Volume 12 Supplement 1
Screening for urinary bladder cancer with the use of nuclear matrix protein (NMP) 22: is it feasible?
© Stefanopoulos and Economopoulos; licensee BioMed Central Ltd. 2014
Published: 6 June 2014
Tobacco use accounts for the majority of urinary bladder cancer (UBC) cases both in men and women. It is widely accepted that smokers have increased risk of UBC [1–4]. An early diagnosis of UBC is crucial because patients with superficial UBC have much better prognosis than those with invasive UBC [1, 2, 4, 5]. During the past years a variety of urine based markers have been introduced for screening of UBC. Nuclear matrix protein 22 (NMP22) is a nuclear protein that is accountable for chromatid regulation and cell separation during replication. The detection of NMP22 has been used from many clinical studies to evaluate the possibility of UBC screening [2, 6–8]. The purpose of this review is to access the current literature in order to determine the usefulness of NMP22 in screening of UBC.
Materials and methods
A thorough search was conducted in MEDLINE using the terms urinary bladder cancer OR urinary bladder neoplasm, NMP22 and screening. The following inclusion criteria were adopted: i. studies that NMP22 was measured in high risk patients without UBC and ii. studies that NMP22 was compared between patients with known history of UBC and a control group without history of UBC. We excluded studies that NMP22 was used only for the surveillance of UBC.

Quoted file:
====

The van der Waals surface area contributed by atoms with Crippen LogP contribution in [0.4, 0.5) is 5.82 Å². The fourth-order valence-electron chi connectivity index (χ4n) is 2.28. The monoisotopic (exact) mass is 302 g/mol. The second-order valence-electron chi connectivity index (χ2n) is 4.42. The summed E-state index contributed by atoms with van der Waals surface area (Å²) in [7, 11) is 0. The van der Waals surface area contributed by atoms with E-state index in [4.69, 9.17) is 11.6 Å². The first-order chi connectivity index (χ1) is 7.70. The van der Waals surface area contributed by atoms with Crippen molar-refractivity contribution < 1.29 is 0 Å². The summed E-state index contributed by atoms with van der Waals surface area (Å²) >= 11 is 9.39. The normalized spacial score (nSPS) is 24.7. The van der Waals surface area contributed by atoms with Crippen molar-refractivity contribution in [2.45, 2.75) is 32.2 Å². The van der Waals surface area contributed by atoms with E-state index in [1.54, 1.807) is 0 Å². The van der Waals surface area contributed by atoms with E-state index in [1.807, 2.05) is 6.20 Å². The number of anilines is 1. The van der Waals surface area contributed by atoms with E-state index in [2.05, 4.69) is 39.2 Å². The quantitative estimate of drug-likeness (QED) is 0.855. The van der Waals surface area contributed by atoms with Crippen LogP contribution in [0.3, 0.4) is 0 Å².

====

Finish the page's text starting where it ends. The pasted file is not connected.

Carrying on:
185 English-language articles were retrieved and 38 were included in this study. Average total sensitivity of NMP22 was 73.44 ± 15.11% and average total specificity 72.82 ± 16.27%. Positive predictive value (PPV) was 37.12 ± 26.11% and negative predictive value (NPV) was 87.47 ± 10.60%. Two studies did not report total specificity or sensitivity rates. The majority of the reports concluded than NMP22 cannot be used for screening non-invasive UBC but benefits the screening for high grade UBC in symptomatic patients. However there is no study in the literature that indicates that NMP22 detection approaches level 1 of evidence in screening for UBC. Based on the fact that the prevalence of UBC in asymptomatic high risk patients without history of UBC is low (4.0%), the diagnostic value of mass screening programs in asymptomatic patients is questionable.
Detection of NMP22 is a non-invasive test that can be easily applied and gives diagnostic answers very quickly especially for tobacco-induced high grade tumors. NMP22 detection cannot replace cystoscopy. It is essential, more studies to be conducted with careful selection of patients, in order to find out, if NMP22 or a combination with other markers are useful for diagnosing UBC [1, 2, 5].
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